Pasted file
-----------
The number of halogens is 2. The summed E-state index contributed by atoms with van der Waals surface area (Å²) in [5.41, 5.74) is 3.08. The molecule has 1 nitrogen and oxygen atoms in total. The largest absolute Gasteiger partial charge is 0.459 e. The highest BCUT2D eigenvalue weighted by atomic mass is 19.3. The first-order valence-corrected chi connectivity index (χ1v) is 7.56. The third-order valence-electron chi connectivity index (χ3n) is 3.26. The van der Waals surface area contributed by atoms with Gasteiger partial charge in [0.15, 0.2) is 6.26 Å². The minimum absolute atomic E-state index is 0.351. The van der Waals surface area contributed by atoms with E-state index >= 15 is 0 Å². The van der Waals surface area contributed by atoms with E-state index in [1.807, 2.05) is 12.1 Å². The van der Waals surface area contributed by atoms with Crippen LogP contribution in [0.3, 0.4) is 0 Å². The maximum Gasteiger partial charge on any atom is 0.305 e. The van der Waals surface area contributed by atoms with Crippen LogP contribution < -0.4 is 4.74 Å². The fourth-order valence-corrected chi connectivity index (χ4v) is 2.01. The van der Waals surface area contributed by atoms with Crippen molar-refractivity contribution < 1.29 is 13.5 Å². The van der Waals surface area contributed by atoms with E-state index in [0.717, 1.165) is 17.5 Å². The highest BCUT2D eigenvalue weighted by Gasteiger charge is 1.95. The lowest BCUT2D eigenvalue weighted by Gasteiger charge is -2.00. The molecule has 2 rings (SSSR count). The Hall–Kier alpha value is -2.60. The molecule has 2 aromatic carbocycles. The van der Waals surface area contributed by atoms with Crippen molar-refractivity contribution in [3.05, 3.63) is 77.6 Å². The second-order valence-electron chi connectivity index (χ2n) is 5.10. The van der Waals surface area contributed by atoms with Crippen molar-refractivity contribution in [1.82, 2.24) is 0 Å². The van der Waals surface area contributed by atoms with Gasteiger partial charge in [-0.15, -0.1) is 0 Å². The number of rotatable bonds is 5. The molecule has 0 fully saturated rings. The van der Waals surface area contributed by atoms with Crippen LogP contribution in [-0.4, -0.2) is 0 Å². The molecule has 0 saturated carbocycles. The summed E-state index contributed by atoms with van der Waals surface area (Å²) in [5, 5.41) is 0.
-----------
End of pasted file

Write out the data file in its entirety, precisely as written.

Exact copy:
The number of halogens is 2. The summed E-state index contributed by atoms with van der Waals surface area (Å²) in [5.41, 5.74) is 3.08. The molecule has 1 nitrogen and oxygen atoms in total. The largest absolute Gasteiger partial charge is 0.459 e. The highest BCUT2D eigenvalue weighted by atomic mass is 19.3. The first-order valence-corrected chi connectivity index (χ1v) is 7.56. The third-order valence-electron chi connectivity index (χ3n) is 3.26. The van der Waals surface area contributed by atoms with Gasteiger partial charge in [0.15, 0.2) is 6.26 Å². The minimum absolute atomic E-state index is 0.351. The van der Waals surface area contributed by atoms with E-state index >= 15 is 0 Å². The van der Waals surface area contributed by atoms with E-state index in [1.807, 2.05) is 12.1 Å². The van der Waals surface area contributed by atoms with Crippen LogP contribution in [0.3, 0.4) is 0 Å². The maximum Gasteiger partial charge on any atom is 0.305 e. The van der Waals surface area contributed by atoms with Crippen LogP contribution < -0.4 is 4.74 Å². The fourth-order valence-corrected chi connectivity index (χ4v) is 2.01. The van der Waals surface area contributed by atoms with Crippen molar-refractivity contribution < 1.29 is 13.5 Å². The van der Waals surface area contributed by atoms with E-state index in [0.717, 1.165) is 17.5 Å². The highest BCUT2D eigenvalue weighted by Gasteiger charge is 1.95. The lowest BCUT2D eigenvalue weighted by Gasteiger charge is -2.00. The molecule has 2 rings (SSSR count). The Hall–Kier alpha value is -2.60. The molecule has 2 aromatic carbocycles. The van der Waals surface area contributed by atoms with Crippen molar-refractivity contribution in [3.05, 3.63) is 77.6 Å². The second-order valence-electron chi connectivity index (χ2n) is 5.10. The van der Waals surface area contributed by atoms with Crippen molar-refractivity contribution in [1.82, 2.24) is 0 Å². The van der Waals surface area contributed by atoms with Gasteiger partial charge in [-0.15, -0.1) is 0 Å². The number of rotatable bonds is 5. The molecule has 0 fully saturated rings. The van der Waals surface area contributed by atoms with Crippen LogP contribution in [-0.4, -0.2) is 0 Å². The molecule has 0 saturated carbocycles. The summed E-state index contributed by atoms with van der Waals surface area (Å²) in [5, 5.41) is 0.